By James Barron, nytimes.com
For not quite two centuries starting in the mid-1660s, when a Dutch village was established under the name Nieuw Haarlem, a church in Upper Manhattan had separate cemeteries, one for white parishioners, the other for descendants of Africans.
When the church moved, the remains of the white people were moved to a cemetery in the Bronx. The graves of the blacks were left where they were as the land was given over to a beer garden, a movie studio and, eventually, a block-square depot for streetcars and buses.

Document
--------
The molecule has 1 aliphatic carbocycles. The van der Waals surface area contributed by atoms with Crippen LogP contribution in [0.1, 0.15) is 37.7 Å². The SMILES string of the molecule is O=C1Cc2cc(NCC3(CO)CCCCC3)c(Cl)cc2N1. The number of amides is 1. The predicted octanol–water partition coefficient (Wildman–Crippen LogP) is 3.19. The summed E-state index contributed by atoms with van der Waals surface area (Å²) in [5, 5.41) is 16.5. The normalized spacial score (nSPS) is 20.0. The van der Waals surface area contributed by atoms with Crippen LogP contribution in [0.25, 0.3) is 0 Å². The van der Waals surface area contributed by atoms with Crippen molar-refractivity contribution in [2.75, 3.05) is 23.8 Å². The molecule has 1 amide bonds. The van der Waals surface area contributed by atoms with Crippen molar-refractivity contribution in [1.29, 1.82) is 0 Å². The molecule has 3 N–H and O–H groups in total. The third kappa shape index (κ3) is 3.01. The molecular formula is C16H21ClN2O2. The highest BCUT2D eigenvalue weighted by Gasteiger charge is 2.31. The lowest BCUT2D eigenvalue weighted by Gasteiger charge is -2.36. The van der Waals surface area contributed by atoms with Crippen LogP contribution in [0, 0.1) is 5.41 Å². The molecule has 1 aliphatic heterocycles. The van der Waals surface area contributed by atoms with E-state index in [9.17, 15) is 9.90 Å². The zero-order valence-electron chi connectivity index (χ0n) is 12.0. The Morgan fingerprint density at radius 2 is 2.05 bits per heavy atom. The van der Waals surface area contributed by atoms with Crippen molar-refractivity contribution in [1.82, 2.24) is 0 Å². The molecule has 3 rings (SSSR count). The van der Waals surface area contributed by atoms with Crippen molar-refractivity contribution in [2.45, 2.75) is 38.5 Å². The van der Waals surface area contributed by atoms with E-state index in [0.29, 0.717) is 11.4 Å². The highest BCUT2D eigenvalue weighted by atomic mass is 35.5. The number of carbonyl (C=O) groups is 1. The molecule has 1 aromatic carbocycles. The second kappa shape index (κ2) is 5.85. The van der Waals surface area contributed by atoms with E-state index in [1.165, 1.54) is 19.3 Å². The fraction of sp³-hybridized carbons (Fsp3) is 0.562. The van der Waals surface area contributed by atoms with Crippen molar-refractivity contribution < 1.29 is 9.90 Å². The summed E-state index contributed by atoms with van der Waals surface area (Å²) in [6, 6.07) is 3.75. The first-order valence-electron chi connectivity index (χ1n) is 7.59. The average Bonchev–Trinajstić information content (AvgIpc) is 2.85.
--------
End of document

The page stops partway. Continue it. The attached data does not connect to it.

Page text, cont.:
Read more at https://www.nytimes.com/2017/09/26/nyregion/rezoning-a-block-in-harlem-respecting-an-african-burial-ground.html?mtrref=www.google.com